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Race Across America 2023: Lake of the Ozarks Chosen as One of the Stops

Race Across America 2023: Lake of the Ozarks Chosen as One of the Stops. The prestigious Race Across America (RAAM) is set to embark on its 42nd edition, challenging ultracyclists from around the world to push their limits in a grueling endurance race. Starting in Oceanside, California, under the iconic pier, RAAM spans over 3,000 miles, crossing 12 states, and finishes at City Dock in Annapolis, Maryland. This year, the race organizers have chosen Lake of the Ozarks as one of the stops along this epic journey.

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The prestigious Race Across America (RAAM) is set to embark on its 42nd edition, challenging ultracyclists from around the world to push their limits in a grueling endurance race. Starting in Oceanside, California, under the iconic pier, RAAM spans over 3,000 miles, crossing 12 states, and finishes at City Dock in Annapolis, Maryland. This year, the race organizers have chosen Lake of the Ozarks as one of the stops along this epic journey.

RAAM is open to both amateur and professional racers, allowing them to compete solo or in teams of 2, 4, or 8 members. It has become a global icon, attracting participants from over 35 countries. Beyond the sheer physical challenge, RAAM serves as a platform for racers to raise awareness and funds for charitable causes, with racers collectively raising over $2 million per year over the past five years.

Lake of the Ozarks, nestled in the heart of Missouri, will play host to the racers as they take on this monumental race. The race route will traverse the stunning natural beauty of the lake and its surroundings, providing racers and spectators alike with breathtaking views. As one of the stops on the race, Lake of the Ozarks offers a unique opportunity for participants to experience the charm and hospitality of the region.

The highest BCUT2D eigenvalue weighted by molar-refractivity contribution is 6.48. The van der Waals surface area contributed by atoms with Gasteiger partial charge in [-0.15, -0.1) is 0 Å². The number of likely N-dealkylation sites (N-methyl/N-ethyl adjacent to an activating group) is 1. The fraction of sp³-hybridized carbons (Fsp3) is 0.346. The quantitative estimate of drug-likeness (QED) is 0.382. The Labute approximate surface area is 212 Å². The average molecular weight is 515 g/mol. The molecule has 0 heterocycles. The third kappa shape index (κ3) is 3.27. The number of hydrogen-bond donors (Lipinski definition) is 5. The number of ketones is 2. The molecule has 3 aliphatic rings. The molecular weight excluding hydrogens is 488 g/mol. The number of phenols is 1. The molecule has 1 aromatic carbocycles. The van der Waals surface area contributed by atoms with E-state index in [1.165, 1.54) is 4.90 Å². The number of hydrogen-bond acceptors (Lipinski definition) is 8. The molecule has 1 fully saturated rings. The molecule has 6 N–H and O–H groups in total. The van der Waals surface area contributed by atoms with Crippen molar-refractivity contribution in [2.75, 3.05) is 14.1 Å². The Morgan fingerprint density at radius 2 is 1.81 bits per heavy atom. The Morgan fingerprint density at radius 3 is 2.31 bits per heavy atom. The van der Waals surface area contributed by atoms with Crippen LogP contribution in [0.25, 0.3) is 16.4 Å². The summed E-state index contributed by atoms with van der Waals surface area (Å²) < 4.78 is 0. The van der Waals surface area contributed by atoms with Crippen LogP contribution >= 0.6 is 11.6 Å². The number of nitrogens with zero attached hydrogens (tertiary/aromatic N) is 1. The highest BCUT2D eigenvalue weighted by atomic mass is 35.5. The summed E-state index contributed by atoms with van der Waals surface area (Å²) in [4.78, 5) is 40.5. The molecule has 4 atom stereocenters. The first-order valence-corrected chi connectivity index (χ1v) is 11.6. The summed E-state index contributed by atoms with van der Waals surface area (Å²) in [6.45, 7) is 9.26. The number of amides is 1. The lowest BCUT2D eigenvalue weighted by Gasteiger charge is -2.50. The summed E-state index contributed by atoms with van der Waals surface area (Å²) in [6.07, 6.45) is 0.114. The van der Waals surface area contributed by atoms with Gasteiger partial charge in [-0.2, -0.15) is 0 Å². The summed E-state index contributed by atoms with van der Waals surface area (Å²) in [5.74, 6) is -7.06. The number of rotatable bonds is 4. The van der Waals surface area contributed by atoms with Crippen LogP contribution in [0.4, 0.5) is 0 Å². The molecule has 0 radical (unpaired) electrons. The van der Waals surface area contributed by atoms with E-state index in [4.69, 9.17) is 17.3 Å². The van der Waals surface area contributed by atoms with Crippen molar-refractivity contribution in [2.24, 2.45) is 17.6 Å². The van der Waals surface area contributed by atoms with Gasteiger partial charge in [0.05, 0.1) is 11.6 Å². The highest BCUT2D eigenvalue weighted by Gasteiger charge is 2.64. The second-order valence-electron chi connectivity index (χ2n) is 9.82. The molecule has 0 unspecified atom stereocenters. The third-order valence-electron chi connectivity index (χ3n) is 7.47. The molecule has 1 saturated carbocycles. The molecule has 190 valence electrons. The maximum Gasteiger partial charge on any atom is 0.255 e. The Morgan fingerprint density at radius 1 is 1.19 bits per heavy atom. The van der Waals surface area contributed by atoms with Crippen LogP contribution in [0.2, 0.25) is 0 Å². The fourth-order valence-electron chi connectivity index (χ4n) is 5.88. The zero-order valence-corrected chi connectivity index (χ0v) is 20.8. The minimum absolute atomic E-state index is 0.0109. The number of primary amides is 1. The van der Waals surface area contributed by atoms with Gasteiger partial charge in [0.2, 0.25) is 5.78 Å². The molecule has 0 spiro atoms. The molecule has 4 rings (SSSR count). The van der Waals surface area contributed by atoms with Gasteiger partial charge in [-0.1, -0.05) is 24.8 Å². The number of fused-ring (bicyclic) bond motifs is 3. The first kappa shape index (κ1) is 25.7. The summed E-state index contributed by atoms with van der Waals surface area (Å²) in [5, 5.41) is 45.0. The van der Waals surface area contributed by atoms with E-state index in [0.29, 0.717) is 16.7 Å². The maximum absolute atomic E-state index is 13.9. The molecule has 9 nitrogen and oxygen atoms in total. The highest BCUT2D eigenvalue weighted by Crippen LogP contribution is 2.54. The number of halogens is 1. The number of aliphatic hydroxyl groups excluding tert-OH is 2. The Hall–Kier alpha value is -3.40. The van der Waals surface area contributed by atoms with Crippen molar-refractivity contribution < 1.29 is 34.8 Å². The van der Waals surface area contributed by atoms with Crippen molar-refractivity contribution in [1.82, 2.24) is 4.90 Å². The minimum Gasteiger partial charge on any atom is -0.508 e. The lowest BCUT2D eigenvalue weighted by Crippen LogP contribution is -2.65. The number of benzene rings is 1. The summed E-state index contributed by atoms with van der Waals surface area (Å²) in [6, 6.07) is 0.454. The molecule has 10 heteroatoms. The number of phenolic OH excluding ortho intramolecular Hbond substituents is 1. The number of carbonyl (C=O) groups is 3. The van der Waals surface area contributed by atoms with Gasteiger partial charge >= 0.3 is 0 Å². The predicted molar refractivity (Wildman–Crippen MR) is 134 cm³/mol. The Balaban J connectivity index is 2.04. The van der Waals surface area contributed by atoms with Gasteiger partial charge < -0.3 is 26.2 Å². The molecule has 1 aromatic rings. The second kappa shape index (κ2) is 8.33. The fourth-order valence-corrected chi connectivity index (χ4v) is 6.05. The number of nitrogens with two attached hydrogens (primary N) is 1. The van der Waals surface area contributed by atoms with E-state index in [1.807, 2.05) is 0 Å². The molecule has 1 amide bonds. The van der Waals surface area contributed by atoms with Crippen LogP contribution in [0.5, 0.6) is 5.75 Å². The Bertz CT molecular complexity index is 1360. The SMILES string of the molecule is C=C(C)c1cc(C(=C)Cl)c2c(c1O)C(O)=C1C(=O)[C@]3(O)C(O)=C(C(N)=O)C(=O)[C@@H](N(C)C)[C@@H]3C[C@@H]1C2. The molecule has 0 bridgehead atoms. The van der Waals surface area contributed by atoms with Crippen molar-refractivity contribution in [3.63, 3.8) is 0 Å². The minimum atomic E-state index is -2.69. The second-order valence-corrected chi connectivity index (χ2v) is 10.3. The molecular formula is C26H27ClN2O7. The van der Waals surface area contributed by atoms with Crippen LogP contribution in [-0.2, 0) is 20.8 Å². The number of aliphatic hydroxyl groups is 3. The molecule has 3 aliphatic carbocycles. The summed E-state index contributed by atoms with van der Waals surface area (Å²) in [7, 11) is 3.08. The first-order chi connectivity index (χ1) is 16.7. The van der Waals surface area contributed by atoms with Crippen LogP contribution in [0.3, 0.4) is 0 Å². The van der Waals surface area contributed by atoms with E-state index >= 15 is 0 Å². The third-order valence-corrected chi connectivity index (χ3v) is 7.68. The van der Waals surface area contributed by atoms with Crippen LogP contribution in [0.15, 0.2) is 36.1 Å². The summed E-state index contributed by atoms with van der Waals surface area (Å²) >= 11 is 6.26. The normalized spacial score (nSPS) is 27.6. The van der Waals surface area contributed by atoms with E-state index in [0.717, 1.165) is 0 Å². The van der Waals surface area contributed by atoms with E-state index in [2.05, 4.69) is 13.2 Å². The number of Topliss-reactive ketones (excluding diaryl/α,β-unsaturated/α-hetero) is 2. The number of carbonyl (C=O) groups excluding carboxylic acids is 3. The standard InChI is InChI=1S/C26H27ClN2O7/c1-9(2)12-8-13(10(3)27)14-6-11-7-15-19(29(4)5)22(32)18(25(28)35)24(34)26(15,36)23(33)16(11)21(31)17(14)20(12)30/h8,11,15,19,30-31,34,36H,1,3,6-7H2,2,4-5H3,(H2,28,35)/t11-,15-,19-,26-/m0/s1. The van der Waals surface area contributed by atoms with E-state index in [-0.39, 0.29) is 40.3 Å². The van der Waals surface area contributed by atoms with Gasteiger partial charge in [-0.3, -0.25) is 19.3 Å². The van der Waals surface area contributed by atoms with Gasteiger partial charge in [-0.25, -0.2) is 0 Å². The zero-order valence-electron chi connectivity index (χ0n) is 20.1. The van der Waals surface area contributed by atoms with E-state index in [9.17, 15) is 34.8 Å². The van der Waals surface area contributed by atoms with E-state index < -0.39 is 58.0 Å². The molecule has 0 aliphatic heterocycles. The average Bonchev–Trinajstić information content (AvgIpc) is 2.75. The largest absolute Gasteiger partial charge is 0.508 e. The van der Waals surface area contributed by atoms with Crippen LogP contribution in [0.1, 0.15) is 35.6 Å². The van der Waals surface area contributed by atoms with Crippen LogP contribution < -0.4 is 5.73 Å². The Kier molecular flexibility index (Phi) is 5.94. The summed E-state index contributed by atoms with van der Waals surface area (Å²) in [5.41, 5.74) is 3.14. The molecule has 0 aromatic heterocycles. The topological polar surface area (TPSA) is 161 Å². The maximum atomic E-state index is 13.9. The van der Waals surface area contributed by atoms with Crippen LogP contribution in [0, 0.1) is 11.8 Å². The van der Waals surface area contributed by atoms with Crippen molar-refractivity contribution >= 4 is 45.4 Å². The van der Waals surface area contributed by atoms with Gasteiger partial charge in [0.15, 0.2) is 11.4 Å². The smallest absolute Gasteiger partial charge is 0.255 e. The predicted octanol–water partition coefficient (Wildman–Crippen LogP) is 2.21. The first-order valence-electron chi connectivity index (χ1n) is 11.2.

Linus Ziegert – German Team Claus-Henning Schulke

RAAM is widely regarded as one of the most respected and challenging ultra-endurance events in the world. Unlike stage races like the Tour de France, RAAM is one continuous stage, where the clock starts at the beginning and does not stop until the finish line. It tests participants’ speed, endurance, strength, and camaraderie, making it the ultimate race of truth.

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Racers must conquer formidable obstacles throughout the course, including climbing a staggering 175,000 feet and crossing major mountain ranges such as the Sierra, Rocky, and Appalachian. They will also navigate four of America’s longest rivers, including the Colorado, Mississippi, Missouri, and Ohio, as they journey from west to east. Along the way, they will pass through iconic landmarks like the Mojave and Sonoran Deserts, Monument Valley, Great Plains, and Gettysburg.

The diversity of the racers is one of the defining characteristics of RAAM. Participants come from all walks of life, with ages ranging from 13 to 75. Approximately 50% of the racers hail from outside the United States, representing more than 20 countries. Their motivations for participating vary, from raising funds for charitable causes to setting records or simply challenging themselves physically and mentally.

The Race Across America serves as an outstanding platform for raising money for charitable causes. Participants have the opportunity to leverage the event’s high media coverage to support causes close to their hearts. In recent years, racers have collectively raised over $2 million annually for various charitable organizations.

Fans from around the world eagerly follow the progress of the race through live GPS tracking, the RAAM Newsletter, race blogs, and social media platforms such as Facebook, Twitter, and Instagram. The race garners significant media coverage, with over 25 million page views and 2,500 articles in mainstream media outlets each year. This extensive coverage provides substantial value to both sponsors and the charitable causes supported by the racers.

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UNC-Chapel Hill Board of Trustees has voted to reallocate $2.3 million from Diversity, Equity, and Inclusion (DEI) programs to police and public safety measures.

UNC-Chapel Hill Board of Trustees has voted to reallocate $2.3 million from Diversity, Equity, and Inclusion (DEI) programs to police and public safety measures.